The measles virus is not a benign childhood disease

I did not get the measles vaccine, nor did any of my brothers or my sister. The virus had mobilized our own immune systems to fight off any future attacks from the measles virus. That is why the CDC does not require vaccines for anyone born before 1957. That should also give one an idea of how virulently infectious this disease is, because everyone born before the vaccine was introduced is pre-emptively judged to have had the measles. 

Someone suffering from the measles can spread it to 90 percent of the people close to him who are unprotected by the vaccine or a past illness. It is highly effective at spreading itself around through the human respiratory system. Propelled by an ordinary sneeze, the virus can remain suspended in the air—and can live on surfaces, as well—for two hours. One can become infected well after the original sufferer has left the area. 

From the World Health Organization

Measles is transmitted via droplets from the nose, mouth or throat of infected persons. Initial symptoms, which usually appear 10–12 days after infection, include high fever, a runny nose, bloodshot eyes, and tiny white spots on the inside of the mouth. Several days later, a rash develops, starting on the face and upper neck and gradually spreading downwards.

That may not sound bad. Many believe it’s just a childhood disease. But according to a recent Vox article on the measles: 

… up to 40 percent of patients have complications from the virus. These usually occur in the very young (children under 5), in adults over 20, and in anybody else who is undernourished or otherwise immunocompromised. Children under 5 have the highest probability of death.

The most common complication from measles is pneumonia, which accounts for most measles-related deaths. Less frequently, measles can lead to blindness, croup, mouth ulcers, ear infections, or severe diarrhea. Some children develop encephalitis (swelling of the brain), which can lead to convulsions, loss of hearing, and mental retardation. Again, these complications mostly arise in people whose immune systems are already weakened because of their age, preexisting diseases, or malnutrition.

According to the Centers for Disease Control and Prevention, the horrible mathematics of measles looks like this: One in every 20 children with measles gets pneumonia; one in 1,000 will develop encephalitis (swelling of the brain); one or two in 1,000 children will die.

One of the lesser-known complications is called SSPE, or subacute sclerosing panencephalitis:

Subacute sclerosing panencephalitis results from a long-term brain infection with the measles virus. The virus sometimes enters the brain during a measles infection. It may cause immediate symptoms of brain infection (encephalitis), or it may remain in the brain for a long time without causing problems.

Subacute sclerosing panencephalitis is rare in the United States and Western Europe because there are few measles cases. However, analyses of more recent measles outbreaks suggest that the incidence of subacute sclerosing panencephalitis may be higher than previously thought, particularly in young infants. Males are affected more often than females. Subacute sclerosing panencephalitis usually begins in children or young adults, usually before age 20.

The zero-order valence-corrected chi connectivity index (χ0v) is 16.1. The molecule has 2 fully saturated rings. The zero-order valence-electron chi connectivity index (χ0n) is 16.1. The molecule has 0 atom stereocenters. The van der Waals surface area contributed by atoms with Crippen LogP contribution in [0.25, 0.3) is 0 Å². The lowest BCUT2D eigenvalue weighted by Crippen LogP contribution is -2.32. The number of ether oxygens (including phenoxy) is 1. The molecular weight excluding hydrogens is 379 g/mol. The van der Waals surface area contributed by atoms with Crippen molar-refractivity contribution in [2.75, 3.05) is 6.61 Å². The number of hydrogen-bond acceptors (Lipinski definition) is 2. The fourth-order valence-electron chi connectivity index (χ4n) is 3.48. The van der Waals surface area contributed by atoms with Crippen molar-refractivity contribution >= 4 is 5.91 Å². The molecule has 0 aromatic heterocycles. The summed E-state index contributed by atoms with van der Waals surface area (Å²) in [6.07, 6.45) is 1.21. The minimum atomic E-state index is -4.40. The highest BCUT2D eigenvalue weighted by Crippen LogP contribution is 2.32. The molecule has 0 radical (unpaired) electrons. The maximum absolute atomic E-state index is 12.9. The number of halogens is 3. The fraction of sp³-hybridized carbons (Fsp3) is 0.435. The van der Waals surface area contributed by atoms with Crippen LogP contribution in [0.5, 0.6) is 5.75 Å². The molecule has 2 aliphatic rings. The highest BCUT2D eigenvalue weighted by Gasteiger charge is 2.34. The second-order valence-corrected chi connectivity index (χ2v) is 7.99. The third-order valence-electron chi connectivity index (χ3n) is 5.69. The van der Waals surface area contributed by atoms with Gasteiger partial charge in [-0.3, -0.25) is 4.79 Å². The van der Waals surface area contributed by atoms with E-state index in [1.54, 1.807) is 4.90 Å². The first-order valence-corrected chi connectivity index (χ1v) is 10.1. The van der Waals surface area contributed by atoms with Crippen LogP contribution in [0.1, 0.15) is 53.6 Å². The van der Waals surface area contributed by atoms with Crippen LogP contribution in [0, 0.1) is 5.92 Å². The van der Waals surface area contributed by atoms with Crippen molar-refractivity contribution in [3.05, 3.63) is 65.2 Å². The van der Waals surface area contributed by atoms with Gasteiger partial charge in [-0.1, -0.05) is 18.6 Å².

Nearly always fatal within one to two years of diagnosis, the symptoms may include:

… poor performance in schoolwork, forgetfulness, temper outbursts, distractibility, sleeplessness, and hallucinations. Sudden muscular jerks of the arms, head, or body may occur. Eventually, seizures may occur, together with abnormal uncontrollable muscle movements. Intellect and speech continue to deteriorate.

Later, the muscles become increasingly rigid, and swallowing may become difficult. The swallowing difficulty sometimes causes people to choke on their saliva, resulting in pneumonia. People may become blind. In the final phases, the body temperature may rise, and the blood pressure and pulse become abnormal.

Once thought to be a rare complication affecting 1 in 100,000 people who were infected with measles, newer research shows SSPE’s incidence to be far more common.

Recent research in Germany among children who got measles before they turned 5 identified a rate as low as 1 in 1,700. But the new findings, by researchers at the David Geffen School of Medicine at the University of California in Los Angeles and the California public health agency, found that for babies who get measles before being vaccinated, the rate is 1 in 609.

In 2015, there were 189 cases of the measles …

… with 131 cases linked to an outbreak at Disneyland, that put Orange County in California at the center of the worst measles outbreak in that state in 15 years. Twenty-four cases involved children under age 2 who are now at risk of developing the always-fatal SSPE, said Jennifer Zipprich of the California Department of Public Health.